And in an unconscious way, I think the kids know it too. In an edifying recent exchange with my daughter she said she could think of a hundred things Daddy does that are great and two things that I do – ‘helping us and not getting grumpy’. What I ‘do’ may be largely invisible but it’s by no means inconsequential. Without me there’d be no meals, no shoes that fit, no play dates, no completed homework, no carefully curated lists of Christmas presents for the family to buy the kids, no glitter in the craft box and no-one who knows exactly what the 12 different meanings of ‘good’ are in answer to the question ‘how was your day?’.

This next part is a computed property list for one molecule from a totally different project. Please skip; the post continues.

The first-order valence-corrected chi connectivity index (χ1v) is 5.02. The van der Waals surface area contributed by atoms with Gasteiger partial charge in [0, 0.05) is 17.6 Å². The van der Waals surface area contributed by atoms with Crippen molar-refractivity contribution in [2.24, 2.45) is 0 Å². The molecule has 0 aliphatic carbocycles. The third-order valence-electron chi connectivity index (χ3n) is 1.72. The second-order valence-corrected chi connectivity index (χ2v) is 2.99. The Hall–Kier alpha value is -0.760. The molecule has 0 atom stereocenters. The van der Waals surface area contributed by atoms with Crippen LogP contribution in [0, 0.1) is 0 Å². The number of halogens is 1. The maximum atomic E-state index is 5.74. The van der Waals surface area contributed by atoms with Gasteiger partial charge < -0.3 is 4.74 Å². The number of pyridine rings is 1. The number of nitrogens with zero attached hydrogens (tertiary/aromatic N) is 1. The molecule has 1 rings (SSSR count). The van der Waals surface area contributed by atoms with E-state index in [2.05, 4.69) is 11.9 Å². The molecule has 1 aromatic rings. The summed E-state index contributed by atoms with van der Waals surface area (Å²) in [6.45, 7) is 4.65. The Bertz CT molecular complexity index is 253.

I am a maternal ninja. I am InvisiMum. And together with WonderDad, we make a good team. But it doesn’t however stop me wanting to poke him in the eye when he suggests we all go outside with the telescope to look at the moon before bed.Annie Tickner is a writer and mother to two children aged 6 and 8. She is from Whitstable and currently planning her escape from life in Silicon Valley.